Insurance regulations in the United States and the effectiveness of the current 50-state regulatory structure have been hotly debated for the last 20 years. Based on certain market events, there also has been a call for and movement toward a central federal regulatory body. As recently as March 2008, the U.S. Treasury Department issued Blueprint for a Modernized Financial Regulatory Structure (nicknamed "The Paulson Blueprint" after former Treasury Secretary Henry Paulson), which recommended the establishment of a federal insurance regulatory body for the creation of an optional federal charter.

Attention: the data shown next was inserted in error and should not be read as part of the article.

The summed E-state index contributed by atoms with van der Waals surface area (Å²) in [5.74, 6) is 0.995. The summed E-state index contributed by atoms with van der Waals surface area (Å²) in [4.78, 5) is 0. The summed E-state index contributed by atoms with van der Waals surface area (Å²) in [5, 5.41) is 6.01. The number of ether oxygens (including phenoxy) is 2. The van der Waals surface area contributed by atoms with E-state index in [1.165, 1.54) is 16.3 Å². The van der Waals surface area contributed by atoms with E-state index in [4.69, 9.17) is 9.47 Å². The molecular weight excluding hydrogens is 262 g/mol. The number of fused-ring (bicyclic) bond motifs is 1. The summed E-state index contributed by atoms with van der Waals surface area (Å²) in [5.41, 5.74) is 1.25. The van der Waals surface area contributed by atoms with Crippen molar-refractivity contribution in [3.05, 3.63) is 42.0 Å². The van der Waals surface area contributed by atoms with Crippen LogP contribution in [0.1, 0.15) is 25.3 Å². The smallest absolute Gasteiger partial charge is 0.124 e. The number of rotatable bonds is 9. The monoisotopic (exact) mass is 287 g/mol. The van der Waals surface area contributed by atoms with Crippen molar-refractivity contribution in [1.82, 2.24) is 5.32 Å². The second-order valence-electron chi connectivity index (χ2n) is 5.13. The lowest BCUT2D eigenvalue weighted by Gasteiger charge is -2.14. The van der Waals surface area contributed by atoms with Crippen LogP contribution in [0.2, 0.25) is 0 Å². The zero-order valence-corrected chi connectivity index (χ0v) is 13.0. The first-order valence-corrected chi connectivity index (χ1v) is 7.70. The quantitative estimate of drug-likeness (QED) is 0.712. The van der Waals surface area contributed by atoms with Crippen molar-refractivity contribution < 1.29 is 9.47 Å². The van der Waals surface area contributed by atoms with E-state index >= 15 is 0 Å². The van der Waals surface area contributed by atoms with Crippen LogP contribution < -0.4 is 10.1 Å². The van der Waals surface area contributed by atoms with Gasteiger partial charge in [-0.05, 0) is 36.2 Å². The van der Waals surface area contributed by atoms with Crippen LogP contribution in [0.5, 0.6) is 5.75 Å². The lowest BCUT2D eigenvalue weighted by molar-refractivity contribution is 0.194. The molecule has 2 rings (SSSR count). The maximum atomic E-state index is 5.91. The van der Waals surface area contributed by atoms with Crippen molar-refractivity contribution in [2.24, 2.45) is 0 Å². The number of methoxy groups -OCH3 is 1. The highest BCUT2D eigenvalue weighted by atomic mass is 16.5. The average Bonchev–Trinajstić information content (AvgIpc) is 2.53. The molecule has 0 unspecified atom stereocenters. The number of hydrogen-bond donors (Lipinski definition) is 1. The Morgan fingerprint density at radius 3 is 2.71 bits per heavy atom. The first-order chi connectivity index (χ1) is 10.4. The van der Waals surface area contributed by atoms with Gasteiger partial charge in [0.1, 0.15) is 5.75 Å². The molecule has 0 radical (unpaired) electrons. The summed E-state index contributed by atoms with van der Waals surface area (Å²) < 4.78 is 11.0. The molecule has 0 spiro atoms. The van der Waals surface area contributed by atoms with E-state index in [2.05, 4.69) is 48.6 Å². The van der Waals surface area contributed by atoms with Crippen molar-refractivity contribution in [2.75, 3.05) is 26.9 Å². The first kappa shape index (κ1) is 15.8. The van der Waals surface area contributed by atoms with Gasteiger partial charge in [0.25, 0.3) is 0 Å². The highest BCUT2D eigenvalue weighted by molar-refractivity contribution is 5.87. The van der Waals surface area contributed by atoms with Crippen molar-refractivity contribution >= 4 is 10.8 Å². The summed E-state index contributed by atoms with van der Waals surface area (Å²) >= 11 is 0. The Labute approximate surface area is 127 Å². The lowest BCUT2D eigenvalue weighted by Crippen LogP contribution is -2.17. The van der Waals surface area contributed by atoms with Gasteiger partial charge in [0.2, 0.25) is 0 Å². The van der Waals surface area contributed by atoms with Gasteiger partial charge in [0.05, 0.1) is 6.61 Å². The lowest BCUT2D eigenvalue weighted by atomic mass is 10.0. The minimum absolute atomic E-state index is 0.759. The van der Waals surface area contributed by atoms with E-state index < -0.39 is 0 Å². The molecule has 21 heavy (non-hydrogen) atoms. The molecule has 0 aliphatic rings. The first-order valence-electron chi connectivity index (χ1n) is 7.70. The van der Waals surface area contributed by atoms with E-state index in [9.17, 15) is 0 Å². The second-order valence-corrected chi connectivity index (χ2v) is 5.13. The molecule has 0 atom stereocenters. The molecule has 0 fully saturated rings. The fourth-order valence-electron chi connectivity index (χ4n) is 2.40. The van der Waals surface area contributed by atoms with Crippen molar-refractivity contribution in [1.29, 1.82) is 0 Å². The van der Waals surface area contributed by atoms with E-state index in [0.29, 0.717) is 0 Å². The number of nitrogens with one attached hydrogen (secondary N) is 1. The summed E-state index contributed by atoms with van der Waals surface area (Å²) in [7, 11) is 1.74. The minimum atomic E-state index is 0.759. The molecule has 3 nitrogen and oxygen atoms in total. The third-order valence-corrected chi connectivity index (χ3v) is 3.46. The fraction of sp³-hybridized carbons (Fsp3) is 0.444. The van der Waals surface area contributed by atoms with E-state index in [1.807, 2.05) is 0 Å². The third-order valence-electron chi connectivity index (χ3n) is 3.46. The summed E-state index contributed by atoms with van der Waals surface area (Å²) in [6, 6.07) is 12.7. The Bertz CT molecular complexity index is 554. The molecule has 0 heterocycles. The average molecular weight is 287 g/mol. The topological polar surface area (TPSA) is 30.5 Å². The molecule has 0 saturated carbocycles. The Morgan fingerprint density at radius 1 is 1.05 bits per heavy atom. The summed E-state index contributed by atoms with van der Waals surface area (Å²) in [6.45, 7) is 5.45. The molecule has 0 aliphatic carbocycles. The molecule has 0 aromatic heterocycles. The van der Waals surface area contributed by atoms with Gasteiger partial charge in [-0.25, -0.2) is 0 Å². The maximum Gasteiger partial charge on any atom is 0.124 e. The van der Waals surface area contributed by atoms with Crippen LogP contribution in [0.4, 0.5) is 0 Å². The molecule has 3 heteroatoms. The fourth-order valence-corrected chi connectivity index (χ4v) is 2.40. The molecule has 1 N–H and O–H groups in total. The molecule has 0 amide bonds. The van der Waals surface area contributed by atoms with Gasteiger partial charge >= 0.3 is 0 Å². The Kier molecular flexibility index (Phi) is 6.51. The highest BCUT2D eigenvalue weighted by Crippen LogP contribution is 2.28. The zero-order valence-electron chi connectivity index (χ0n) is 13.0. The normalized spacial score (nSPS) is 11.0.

The merits of a federal regulatory body were also debated in the lead-up to the Dodd-Frank Wall Street Reform and Consumer Protection Act, which ultimately authorized the Federal Insurance Office (FIO). The primary responsibilities are to advise the U.S. Secretary of the Treasury on insurance issues, consult with individual states on insurance matters of national and international importance, and monitor all aspects of the insurance industry. The FIO does not, however, have explicit regulatory authority.